Dragging on her king-sized cigarette in front of a no-smoking sign, her long, red-dyed hair falling over her silver fur coat, Davina Ayrton smiled at the camera just before she was sentenced to eight years in prison for raping a schoolgirl.
For anyone asking how a woman can be convicted of rape — which in law requires the use of a penis — the answer is Ayrton, previously known as David, was a man when she pinned down her 15-year-old victim in a Portsmouth garage. She still has her male genitalia.
At trial Ayrton expressed a wish to serve her time in a women’s prison. Now a proposed change in the law makes her desire a real prospect.
Leave aside all the usual trans stuff and concentrate just upon the individual problem here.
On the one side, the declaration of being male or female is what matters. That’s the general demand, isn’t it? Genitalia, genes, chromosomes, these are no longer the determinants, it is, to use the speak of da youf, teh feelz which matter.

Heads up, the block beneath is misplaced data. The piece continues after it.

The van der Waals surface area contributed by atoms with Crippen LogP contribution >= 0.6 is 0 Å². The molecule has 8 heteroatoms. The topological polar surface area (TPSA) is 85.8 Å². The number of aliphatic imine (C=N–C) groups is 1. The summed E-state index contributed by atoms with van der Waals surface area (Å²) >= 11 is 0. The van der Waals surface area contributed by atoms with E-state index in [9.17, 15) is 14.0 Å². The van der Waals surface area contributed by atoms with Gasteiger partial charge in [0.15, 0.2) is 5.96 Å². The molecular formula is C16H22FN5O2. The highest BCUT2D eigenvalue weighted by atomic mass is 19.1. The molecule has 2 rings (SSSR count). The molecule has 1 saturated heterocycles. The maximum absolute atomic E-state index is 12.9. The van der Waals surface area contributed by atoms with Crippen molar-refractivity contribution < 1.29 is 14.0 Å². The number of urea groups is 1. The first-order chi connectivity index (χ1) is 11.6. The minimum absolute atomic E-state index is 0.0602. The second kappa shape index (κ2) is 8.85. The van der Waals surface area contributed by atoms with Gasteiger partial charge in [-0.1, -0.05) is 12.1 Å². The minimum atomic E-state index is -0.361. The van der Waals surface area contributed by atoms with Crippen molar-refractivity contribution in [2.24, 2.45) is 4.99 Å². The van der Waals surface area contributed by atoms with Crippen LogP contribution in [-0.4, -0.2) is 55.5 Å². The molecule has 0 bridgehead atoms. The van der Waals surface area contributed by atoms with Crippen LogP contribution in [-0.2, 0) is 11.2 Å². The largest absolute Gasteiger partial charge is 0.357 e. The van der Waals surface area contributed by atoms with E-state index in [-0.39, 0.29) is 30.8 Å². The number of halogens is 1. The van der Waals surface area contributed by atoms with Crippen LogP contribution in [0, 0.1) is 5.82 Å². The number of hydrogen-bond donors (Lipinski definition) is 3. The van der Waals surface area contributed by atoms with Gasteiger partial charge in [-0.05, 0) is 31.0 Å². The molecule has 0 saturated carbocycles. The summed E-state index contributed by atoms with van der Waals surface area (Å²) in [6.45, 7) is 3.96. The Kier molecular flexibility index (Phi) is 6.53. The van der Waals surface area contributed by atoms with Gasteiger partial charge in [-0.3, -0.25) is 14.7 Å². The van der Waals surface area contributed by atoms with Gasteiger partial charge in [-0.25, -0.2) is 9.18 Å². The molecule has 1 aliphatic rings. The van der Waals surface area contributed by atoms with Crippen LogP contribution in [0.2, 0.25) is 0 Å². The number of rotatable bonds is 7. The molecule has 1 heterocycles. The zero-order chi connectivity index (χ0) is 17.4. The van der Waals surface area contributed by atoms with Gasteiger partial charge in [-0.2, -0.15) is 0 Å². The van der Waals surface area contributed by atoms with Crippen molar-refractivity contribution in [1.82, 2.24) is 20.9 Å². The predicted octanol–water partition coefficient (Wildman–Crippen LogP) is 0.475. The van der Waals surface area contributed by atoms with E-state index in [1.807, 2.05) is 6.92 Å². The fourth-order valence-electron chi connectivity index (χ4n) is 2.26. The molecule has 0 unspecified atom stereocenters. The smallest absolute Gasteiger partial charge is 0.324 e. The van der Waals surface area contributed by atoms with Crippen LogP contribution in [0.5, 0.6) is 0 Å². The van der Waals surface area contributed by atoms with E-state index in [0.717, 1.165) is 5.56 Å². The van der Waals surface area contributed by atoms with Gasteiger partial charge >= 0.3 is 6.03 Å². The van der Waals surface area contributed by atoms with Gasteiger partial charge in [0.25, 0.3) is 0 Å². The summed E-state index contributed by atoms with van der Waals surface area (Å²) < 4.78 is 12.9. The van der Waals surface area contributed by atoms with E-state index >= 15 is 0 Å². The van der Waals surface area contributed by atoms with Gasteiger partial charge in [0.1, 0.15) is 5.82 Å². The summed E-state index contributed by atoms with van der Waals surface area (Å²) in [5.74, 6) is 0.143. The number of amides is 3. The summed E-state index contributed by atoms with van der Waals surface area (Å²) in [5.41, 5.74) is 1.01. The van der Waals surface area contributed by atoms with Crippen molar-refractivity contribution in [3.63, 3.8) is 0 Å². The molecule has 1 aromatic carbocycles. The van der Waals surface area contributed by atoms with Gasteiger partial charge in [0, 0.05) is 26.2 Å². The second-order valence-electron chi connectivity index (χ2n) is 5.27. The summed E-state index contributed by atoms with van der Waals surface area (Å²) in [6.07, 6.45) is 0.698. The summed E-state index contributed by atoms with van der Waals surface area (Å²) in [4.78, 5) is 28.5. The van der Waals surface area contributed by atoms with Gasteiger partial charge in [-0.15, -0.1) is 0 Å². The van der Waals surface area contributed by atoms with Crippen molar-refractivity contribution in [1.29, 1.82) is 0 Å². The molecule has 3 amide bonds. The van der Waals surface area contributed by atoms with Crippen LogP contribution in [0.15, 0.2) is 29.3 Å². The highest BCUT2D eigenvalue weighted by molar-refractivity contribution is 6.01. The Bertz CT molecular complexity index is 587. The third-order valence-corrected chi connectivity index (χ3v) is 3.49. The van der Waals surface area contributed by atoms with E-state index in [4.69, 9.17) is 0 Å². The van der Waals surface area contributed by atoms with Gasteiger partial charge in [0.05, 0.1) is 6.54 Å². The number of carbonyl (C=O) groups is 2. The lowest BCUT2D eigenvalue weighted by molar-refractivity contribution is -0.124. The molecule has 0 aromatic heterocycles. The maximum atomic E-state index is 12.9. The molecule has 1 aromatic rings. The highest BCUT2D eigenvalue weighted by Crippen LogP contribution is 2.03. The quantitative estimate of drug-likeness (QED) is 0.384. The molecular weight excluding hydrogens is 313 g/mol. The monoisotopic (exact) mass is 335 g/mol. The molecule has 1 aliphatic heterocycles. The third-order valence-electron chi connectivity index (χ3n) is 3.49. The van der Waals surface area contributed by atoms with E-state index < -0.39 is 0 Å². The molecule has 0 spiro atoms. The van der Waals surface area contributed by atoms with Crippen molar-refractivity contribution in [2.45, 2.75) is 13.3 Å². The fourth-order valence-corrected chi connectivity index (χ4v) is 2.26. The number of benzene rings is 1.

Then we’ve also got these supposedly single sex environments, prisons. Where simple invocation of teh feelz means that those with complimentary genitalia can end up in what is, by genitalia, not a single sex environment:
One of the 13, Paris Green, was convicted of murder as a man and has twice been allowed to transfer to women’s units before being moved out again after having sex with female inmates.
So, what is to be done?
In March, Jessica Winfield, a transgender double rapist convicted under her previous identity of Martin Ponting, was moved to a women’s jail after having a sex change. Two months ago, Winfield was reportedly segregated after making “inappropriate advances” to female prisoners.
I dunno either. About the only thing I can think of is to insist that the criteria for moving between jails is based upon more than just teh feelz. But then doesn’t that violate the basic assumption that we’re insisting upon in the rest of society?